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A Magnetic Personality
Lesson Objective
The student will investigate how many paper clips different types of magnets can pick up.
Background Information for Teacher
Make sure to include some large magnets that are relatively weak and some small magnets that have a relatively strong magnetic
Student Prior Knowledge
Examples of different types of chains (Ex: from a swing, automobile chain, necklace, paper chain, paper clip chain, etc.)
Several different shaped magnets
15-20 small paper clips
Science Journal (Optional)
Step-by-Step Guided Lesson
Step 1: Start Video
(Tips: Interact with the video by pausing, to ask questions or discuss information viewed with student.)
Step 2: Teach Lesson
Magnet strength is related to the composition of the magnet - not the size. The relative strength of a magnet can be determined by
counting the number of iron nails or paper clips that it will pick up and comparing it with the number that another magnet will pick up.
Help the student understand the concept of "chain" by showing one or more different kinds of chains and explaining that they are
linked together in some way. You might use a piece of chain from a swing, automobile chain, necklace, paper chain (such as those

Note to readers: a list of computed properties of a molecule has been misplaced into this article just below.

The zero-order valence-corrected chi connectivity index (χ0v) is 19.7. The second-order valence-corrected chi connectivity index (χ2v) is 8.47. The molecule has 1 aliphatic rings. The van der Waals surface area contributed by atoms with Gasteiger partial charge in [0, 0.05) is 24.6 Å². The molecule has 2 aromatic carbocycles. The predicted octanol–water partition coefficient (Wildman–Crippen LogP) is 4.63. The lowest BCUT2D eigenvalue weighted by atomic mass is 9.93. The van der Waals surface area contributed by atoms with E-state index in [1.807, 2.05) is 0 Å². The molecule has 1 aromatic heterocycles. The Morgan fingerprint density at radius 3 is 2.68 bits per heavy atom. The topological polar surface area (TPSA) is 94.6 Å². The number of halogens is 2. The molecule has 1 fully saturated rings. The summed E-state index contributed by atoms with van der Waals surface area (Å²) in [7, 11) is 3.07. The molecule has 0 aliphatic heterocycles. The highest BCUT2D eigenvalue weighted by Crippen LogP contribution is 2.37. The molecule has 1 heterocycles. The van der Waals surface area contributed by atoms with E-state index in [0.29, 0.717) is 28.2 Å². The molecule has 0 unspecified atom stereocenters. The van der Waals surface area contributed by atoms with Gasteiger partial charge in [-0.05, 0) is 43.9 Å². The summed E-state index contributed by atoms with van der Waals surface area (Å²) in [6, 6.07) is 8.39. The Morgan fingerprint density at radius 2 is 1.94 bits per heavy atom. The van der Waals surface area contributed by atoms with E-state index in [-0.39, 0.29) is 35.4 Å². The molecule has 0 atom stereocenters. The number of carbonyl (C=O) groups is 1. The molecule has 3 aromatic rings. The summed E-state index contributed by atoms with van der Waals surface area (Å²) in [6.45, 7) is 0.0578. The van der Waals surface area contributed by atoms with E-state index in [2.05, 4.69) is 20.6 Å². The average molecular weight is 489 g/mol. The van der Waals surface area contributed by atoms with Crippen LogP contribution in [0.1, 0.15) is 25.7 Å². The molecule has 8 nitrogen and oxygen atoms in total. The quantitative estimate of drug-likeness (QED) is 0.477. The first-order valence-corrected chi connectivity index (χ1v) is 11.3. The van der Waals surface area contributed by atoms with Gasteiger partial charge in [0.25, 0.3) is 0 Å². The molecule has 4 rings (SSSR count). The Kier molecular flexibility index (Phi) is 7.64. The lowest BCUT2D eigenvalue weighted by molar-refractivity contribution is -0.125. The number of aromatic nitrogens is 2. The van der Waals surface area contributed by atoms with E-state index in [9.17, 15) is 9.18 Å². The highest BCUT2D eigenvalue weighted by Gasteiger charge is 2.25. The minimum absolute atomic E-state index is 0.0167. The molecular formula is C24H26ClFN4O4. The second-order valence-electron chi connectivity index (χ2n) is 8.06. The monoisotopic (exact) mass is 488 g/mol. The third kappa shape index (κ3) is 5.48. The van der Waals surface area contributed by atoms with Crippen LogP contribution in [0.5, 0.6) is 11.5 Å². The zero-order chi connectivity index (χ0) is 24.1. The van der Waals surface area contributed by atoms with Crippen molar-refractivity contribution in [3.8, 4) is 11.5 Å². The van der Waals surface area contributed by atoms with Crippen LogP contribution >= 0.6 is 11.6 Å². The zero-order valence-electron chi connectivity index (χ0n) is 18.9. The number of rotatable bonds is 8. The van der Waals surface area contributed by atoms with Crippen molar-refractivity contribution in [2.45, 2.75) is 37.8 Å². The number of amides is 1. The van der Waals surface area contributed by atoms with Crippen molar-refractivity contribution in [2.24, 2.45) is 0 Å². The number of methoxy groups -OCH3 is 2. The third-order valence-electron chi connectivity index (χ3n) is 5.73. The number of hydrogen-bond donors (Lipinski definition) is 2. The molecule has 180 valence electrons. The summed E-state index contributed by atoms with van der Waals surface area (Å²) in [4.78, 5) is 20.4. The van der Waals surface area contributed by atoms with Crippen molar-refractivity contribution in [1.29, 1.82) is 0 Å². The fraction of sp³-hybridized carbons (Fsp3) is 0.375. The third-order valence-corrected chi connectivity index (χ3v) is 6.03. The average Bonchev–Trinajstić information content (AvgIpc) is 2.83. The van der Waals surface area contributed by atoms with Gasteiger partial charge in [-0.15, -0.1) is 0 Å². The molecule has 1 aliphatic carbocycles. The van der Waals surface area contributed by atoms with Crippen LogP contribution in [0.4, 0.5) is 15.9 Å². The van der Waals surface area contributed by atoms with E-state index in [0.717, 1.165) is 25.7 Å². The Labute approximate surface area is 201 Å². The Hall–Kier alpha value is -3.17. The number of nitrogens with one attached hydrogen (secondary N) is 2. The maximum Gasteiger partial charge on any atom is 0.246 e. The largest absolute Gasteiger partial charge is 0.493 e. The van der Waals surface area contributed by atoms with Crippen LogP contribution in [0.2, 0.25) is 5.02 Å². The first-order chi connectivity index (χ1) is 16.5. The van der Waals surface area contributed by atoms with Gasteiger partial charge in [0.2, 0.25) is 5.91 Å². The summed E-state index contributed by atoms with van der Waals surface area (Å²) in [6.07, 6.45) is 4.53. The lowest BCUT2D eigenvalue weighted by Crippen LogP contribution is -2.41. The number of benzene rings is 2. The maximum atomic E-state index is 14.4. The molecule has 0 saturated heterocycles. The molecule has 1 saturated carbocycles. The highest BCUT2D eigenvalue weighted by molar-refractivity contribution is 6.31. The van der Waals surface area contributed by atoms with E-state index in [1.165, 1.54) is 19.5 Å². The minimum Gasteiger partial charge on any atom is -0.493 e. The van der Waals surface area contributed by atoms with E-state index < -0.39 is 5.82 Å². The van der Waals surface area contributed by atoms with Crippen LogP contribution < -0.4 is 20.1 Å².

made at Christmas), and/or paper clip chain that has been fastened together.
Explain that magnetism can be used to hold some objects together in a chain.
Demonstrate how to use a magnet to pick up one paper clip and then show how the magnet can hold one or more additional paper
clips in a "chain" as you carefully pick up or place a paper clip at the end of the one before.
Allow the student time to examine all the different types of magnets available.
Ask the student to predict which magnet will pick up the most paper clips and why. Have them record their prediction and reason in
their Science Journal.
Give the student one or more magnets to test by making a paper clip chain with each magnet.
Ask the student to record the number of paper clips different magnets pick up in a chain in their Science Journals.
Once the student has finished experimenting, compare individual results.
You may choose to make a graph of the overall average and compare the results with the predictions recorded earlier.
Discuss the results. How many paper clips did the strongest magnet pick up? Did predictions match test results? Was the biggest
magnet the strongest magnet?
The student should conclude that the strength of the magnet is not necessarily related to the size of the magnet.
Follow the lesson with a Magnet Scavenger Hunt: Give your child a small magnet and have him or her go on a scavenger hunt to find
magnetic objects around the home. He or she can collect the items into a group, draw pictures of each object, take a photo, or video
the magnet at work.
Step 3: Complete the worksheet attached below.
Step 4: Start the next lesson with the game or activity attached below for review so the student can
demonstrate understanding of this lesson before moving forward.
Magnets (online) game